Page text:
Then loaded onto a ship.

'Mo Sing Leng' loading rubbish at the Island West Transfer Station

Setting sail.

Loaded waste transfer vessel 'Nim Wan' off Hong Kong Island

Leaving urban Hong Kong behind.

Loaded waste transfer vessel 'Nim Wan' off Hong Kong Island

On their way to the New Territories.

Loaded waste transfer vessel 'Nim Wan' off Hong Kong Island

Where the containers of waste are unloaded, then dumped into landfill.

On transfer stations

The transporting of waste in bulk from transfer stations to landfill has has greatly reduced the number of road vehicle movements previously associated with collecting refuse around Hong Kong.

Today the Environmental Protection Department operates thirteen waste transfer stations – four large faculties serving urban Hong Kong and serviced by ship.

  • Island East Transfer Station
  • Island West Transfer Station
  • North Lantau Transfer Station
  • West Kowloon Transfer Station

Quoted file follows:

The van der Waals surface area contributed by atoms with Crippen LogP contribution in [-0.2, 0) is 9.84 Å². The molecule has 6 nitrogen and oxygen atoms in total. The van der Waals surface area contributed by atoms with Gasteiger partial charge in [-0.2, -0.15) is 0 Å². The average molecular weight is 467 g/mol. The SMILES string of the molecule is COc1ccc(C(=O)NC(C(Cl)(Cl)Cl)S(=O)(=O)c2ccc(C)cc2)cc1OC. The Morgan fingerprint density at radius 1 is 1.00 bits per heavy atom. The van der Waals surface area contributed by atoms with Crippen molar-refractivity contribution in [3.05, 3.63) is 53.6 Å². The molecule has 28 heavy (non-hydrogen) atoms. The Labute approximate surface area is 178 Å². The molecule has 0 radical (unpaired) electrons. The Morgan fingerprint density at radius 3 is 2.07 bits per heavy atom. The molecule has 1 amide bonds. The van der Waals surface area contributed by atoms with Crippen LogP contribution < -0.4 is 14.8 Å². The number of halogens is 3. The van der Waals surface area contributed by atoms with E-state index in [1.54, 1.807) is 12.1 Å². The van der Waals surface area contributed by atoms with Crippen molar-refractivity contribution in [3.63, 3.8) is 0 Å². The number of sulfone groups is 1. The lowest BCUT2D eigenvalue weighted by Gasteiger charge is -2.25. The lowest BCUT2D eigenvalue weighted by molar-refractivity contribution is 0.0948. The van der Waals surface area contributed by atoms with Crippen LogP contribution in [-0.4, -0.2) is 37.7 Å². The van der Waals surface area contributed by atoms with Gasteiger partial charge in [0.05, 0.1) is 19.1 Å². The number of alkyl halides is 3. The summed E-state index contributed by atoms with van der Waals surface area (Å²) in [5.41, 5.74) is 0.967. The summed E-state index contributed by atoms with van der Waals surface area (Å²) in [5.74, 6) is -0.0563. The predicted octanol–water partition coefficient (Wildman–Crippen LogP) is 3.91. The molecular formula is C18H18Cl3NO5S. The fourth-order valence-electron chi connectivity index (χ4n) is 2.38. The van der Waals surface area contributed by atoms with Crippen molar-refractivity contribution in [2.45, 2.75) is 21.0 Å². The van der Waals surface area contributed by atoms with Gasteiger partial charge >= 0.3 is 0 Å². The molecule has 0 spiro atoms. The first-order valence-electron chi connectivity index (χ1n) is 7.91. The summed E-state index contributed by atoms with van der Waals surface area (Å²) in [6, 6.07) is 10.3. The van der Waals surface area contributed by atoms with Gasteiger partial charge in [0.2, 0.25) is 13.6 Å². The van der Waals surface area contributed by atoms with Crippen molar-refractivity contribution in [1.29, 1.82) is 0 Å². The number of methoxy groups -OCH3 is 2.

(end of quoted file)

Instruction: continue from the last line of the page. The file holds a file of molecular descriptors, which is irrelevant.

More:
Six smaller facilities on Outlying Islands.

  • Mui Wo, Lantau Island
  • Peng Chau
  • Hei Ling Chau
  • Cheung Chau
  • Yung Shue Wan, Lamma Island
  • Sok Kwu Wan, Lamma Island
  • Ma Wan

And two transfer stations that transport outgoing waste by road by road.

  • North West New Territories Transfer Station
  • Shatin Transfer Station

Waste transfer vessels

“Ngon Shuen” and “Lai Wan” are the largest waste transfer vessels, serving the West Kowloon Transfer Station.

  • 210 twenty-foot equivalent unit (TEU) capacity
  • 4505 tonnes deadweight
  • 95 metres long
  • 20.83 meters wide
  • 4.4 meters draught

Next are “Chai Wan”, “Nim Wan”, “Tsing Chau” and “Mo Sing Leng” which serve the Hong Kong Island and North Lantau transfer stations.

  • 95 TEU capacity
  • 1763 tonnes deadweight
  • 69.2 meters metres long
  • 18.17 meters wide
  • 3 meters draught

And finally, “Yung Shue Wan” and “Mui Wo” are two small vessels to serve the Outlying Island transfer stations.

  • 29 TEU capacity
  • 659 tonnes deadweight
  • 43 meters long
  • 15 metres wide
  • 2.4 metres draught

And landfills

Hong Kong operates three “Strategic Landfill” sites.

  • West New Territories (WENT) Landfill at Tuen Mun – receives waste by sea and by road.
  • North East New Territories (NENT) Landfill at Ta Kwu Ling – only served by road.
  • South East New Territories (SENT) Landfill at Tseung Kwan O – only accepts constructions waste due to odour complains, and is served by road.

Further reading

Footnote: sludge ships